This model brought the chain $25.6 billion in revenues for 2018, and the company beat earnings forecasts throughout 2019. In Q3, reported in early December, DG showed revenues of $6.99 billion and EPS of $1.42. These strong results represented year-over-year gains of 8.8% and 9.5%, respectively. Looking ahead, the company is expected to report full year earnings of $6.60 per share when it releases results.
Like BCO above, Dollar General offers investors a modest dividend. The yield is low, only 0.8%, but the company has been making the payments reliably since 2015. The current payment is 32 cents per quarter, or $1.28 annually, and represents a steady income stream for shareholders – a strong incentive for a stock used to “recession-proof” a portfolio.
Weighing in on DG in a recent report, Bradley Thomas, 4-star analyst with KeyBanc, pointed out that the company’s retail metrics are solid: “Same-store sales were higher by 4.6% which was 1.6 percentage points better than expected. Encouragingly, comps also accelerated on a one-year and three-year basis…”
In line with his positive view of the company’s current position, Thomas gives DG a Buy rating. His price target, $180, indicates confidence, too, and a 16% upside potential. (To watch Thomas’ track record, click here)
Dollar General shares sell for $154.97, and the average price target of $176 suggests room for 14% upside growth. The stock has a Strong Buy rating from the analyst consensus, based on 5 Buys and just a single Hold set in the recent weeks. (See Dollar General stock analysis on TipRanks)
Johnson & Johnson (JNJ)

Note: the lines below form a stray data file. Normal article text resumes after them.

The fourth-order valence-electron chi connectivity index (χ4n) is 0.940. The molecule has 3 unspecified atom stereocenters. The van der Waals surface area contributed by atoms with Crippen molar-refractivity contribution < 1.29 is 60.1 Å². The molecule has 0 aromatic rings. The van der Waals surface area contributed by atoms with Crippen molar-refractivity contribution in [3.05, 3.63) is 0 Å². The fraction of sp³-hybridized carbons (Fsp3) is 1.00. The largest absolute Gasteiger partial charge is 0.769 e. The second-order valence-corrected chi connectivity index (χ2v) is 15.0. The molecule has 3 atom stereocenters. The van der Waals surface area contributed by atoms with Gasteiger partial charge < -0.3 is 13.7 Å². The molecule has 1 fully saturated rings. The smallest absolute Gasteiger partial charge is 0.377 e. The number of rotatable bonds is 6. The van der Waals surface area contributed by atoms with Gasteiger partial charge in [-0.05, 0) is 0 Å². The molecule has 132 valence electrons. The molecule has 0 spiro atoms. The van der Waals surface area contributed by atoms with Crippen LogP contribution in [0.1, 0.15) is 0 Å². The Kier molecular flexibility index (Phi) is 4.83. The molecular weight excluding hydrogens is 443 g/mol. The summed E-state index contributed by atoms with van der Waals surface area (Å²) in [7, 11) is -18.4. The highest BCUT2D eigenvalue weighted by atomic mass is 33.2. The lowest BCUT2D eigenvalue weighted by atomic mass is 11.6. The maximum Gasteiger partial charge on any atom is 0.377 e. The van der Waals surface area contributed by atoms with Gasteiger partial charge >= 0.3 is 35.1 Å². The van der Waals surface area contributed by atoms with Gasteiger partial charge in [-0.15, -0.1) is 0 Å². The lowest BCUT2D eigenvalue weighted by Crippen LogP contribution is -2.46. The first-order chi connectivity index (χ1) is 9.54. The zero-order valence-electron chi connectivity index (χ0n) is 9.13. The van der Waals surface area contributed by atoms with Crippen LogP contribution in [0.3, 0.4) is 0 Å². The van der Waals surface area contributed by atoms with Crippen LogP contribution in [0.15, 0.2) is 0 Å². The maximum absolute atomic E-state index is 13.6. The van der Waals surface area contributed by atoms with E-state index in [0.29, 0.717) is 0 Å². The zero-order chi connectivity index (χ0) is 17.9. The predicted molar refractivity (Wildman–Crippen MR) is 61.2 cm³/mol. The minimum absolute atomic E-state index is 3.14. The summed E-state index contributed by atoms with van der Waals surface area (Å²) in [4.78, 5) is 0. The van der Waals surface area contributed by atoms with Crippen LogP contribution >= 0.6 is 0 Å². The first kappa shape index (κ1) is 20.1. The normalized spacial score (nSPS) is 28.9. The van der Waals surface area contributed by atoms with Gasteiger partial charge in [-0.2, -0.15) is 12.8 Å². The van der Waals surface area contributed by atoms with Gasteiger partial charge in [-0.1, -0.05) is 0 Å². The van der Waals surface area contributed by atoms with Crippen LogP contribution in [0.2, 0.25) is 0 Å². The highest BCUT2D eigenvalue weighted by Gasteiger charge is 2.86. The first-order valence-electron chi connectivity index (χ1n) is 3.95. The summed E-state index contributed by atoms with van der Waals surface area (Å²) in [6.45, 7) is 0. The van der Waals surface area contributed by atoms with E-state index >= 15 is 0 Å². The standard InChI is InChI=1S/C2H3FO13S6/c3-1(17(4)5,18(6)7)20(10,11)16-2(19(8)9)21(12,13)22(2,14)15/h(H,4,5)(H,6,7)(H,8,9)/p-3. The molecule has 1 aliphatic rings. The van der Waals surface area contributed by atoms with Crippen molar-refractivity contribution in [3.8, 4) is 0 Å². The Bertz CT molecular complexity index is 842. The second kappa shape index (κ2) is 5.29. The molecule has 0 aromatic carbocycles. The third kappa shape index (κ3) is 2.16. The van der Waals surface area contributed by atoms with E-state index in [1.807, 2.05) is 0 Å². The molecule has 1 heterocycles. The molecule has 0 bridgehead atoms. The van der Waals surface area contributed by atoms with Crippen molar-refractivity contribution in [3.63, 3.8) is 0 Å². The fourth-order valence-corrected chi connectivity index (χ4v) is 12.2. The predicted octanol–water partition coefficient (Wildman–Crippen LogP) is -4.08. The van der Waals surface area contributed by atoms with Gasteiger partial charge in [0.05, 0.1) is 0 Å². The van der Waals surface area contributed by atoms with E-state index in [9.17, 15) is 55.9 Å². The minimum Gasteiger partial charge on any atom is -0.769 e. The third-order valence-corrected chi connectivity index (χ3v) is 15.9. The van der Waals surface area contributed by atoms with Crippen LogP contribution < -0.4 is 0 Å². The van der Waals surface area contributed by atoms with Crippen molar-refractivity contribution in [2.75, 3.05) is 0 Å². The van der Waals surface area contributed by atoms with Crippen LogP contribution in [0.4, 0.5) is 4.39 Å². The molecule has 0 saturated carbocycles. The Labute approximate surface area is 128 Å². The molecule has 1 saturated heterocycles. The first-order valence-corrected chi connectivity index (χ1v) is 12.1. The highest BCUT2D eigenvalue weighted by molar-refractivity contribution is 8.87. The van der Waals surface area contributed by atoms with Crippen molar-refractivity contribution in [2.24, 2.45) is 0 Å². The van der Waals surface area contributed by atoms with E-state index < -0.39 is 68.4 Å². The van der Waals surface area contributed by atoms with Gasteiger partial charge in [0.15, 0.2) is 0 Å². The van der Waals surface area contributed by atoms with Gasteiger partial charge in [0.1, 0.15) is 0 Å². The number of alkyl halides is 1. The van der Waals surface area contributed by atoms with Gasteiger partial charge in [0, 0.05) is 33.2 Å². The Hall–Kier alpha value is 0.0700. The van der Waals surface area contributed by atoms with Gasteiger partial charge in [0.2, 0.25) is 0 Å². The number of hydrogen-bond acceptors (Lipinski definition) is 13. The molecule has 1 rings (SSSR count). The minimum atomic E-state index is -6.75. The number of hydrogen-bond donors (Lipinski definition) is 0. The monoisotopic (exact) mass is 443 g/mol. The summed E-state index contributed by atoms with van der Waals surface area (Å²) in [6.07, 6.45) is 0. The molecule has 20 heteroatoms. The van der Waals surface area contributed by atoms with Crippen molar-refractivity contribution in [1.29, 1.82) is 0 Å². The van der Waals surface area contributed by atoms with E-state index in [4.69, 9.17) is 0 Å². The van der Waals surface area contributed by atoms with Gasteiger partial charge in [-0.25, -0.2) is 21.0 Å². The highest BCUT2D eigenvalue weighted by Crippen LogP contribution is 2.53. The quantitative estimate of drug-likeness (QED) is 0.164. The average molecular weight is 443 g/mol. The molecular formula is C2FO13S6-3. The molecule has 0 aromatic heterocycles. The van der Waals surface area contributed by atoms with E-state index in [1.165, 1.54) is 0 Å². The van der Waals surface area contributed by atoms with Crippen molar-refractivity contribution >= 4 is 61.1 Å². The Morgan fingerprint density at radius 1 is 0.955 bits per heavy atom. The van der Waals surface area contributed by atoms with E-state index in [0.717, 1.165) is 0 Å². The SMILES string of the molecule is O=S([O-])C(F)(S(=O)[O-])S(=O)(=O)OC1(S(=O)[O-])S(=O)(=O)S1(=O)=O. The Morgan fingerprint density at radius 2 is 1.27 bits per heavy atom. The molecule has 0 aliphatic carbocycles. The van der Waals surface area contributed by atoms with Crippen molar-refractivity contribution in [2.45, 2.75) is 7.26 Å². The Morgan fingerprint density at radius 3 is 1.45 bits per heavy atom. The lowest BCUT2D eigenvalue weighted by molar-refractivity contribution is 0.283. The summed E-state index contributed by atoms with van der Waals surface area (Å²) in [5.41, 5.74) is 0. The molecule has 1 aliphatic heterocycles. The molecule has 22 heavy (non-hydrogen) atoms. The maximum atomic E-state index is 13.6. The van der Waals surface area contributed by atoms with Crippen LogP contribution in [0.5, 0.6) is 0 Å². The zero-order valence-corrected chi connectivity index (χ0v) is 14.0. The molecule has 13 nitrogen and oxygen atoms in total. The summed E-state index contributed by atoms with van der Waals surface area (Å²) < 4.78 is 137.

With our final stock, we get to a long-time staple of the Dow Jones, Johnson & Johnson. JNJ is well known as both a pharmaceutical company and an easily recognized brand name in home health care. The company owns a number of high-value brands including Band-Aids, Neutrogena, and Tylenol. Parents are sure to know JNJ’s baby shampoo, and its “no more tears” advertising. Johnson & Johnson has a retail presence in over 170 countries and sees over $80 billion in annual revenues.
In Q4 2019, reported last month, EPS beat the estimates while revenue came up just a bit short. Earnings were $1.88 per share, 1% better than expected, while the $20.75 billion in revenues was 0.2% below. Year-over-year, the results were the opposite – EPS was down 4.5%, while quarterly revenue was up almost 2%. Shares are up since the Q4 release, on top of the 15% gains in the past 12 months.
While the company’s overall gain has underperformed the broader markets, JNJ makes up for that with an above-average dividend payment. The average dividend yield among S&P-listed companies is just about 2%; JNJ’s dividend yield lands at 2.5%. The annualized payment is $3.80, or 95 cents per share each quarter, and the company has maintained the payment, reliably, for 18 years. Not to mention management has increased the dividend steadily since 2011.
Johnson & Johnson saw a lot of bad news in 2019, mainly stemming from lawsuits. The largest of the court actions, involving a $572 million payout to the plaintiffs, was related to claims against the company’s baby powder products. A smaller, $8 million suit, revolved around risks stemming from the antipsychotic drug Risperdal. While these court actions are out of the way now, JNJ is still caught up in lawsuits related to the opioid addiction epidemic in the US. Legal concerns have put pressure on the stock, but with Risperdal settlements last year, JNJ shares have seen gains.
Cantor Fitzgerald analyst Louise Chen sees JNJ as a Buy proposition. She wrote, in a note released after the Q4 report, “[We] believe that upward earnings revisions to JNJ’s Pharma business and multiple expansion, driven by diminishing headlines risks from talc and opioids, should move JNJ shares higher.”
As a result, Chen gave JNJ a $168 price target, suggesting a possible upside of 11%. (To watch Chen’s track record, click here)
JNJ gets a unanimous Strong Buy rating from the analyst consensus – no fewer than 7 analysts are bullish on the stock. Shares have an average price target of $168.43, which indicates a premium of 11% from the current share price of $151.89. (See Johnson & Johnson stock analysis on TipRanks)